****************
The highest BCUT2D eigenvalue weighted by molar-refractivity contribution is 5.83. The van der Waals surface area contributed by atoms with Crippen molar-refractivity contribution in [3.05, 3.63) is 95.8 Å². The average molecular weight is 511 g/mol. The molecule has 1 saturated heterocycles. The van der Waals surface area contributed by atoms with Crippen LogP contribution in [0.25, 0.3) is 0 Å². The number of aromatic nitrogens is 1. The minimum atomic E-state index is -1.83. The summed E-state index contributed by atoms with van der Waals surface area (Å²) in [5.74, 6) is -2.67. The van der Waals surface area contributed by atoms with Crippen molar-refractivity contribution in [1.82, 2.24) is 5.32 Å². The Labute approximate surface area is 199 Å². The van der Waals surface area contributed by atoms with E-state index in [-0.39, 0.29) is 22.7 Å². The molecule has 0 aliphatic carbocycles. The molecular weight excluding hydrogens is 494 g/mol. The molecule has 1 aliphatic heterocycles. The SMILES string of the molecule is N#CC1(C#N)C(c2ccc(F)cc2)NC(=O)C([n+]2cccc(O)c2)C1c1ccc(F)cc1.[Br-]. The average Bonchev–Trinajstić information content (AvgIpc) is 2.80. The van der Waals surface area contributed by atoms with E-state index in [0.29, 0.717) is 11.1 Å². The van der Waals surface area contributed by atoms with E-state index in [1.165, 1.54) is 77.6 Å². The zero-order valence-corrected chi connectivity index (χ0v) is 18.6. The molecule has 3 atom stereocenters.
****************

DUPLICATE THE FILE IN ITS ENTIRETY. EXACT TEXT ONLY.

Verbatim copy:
The highest BCUT2D eigenvalue weighted by molar-refractivity contribution is 5.83. The van der Waals surface area contributed by atoms with Crippen molar-refractivity contribution in [3.05, 3.63) is 95.8 Å². The average molecular weight is 511 g/mol. The molecule has 1 saturated heterocycles. The van der Waals surface area contributed by atoms with Crippen LogP contribution in [0.25, 0.3) is 0 Å². The number of aromatic nitrogens is 1. The minimum atomic E-state index is -1.83. The summed E-state index contributed by atoms with van der Waals surface area (Å²) in [5.74, 6) is -2.67. The van der Waals surface area contributed by atoms with Crippen molar-refractivity contribution in [1.82, 2.24) is 5.32 Å². The Labute approximate surface area is 199 Å². The van der Waals surface area contributed by atoms with E-state index in [-0.39, 0.29) is 22.7 Å². The molecule has 0 aliphatic carbocycles. The molecular weight excluding hydrogens is 494 g/mol. The molecule has 1 aliphatic heterocycles. The SMILES string of the molecule is N#CC1(C#N)C(c2ccc(F)cc2)NC(=O)C([n+]2cccc(O)c2)C1c1ccc(F)cc1.[Br-]. The average Bonchev–Trinajstić information content (AvgIpc) is 2.80. The van der Waals surface area contributed by atoms with E-state index in [0.29, 0.717) is 11.1 Å². The van der Waals surface area contributed by atoms with E-state index in [1.165, 1.54) is 77.6 Å². The zero-order valence-corrected chi connectivity index (χ0v) is 18.6. The molecule has 3 atom stereocenters.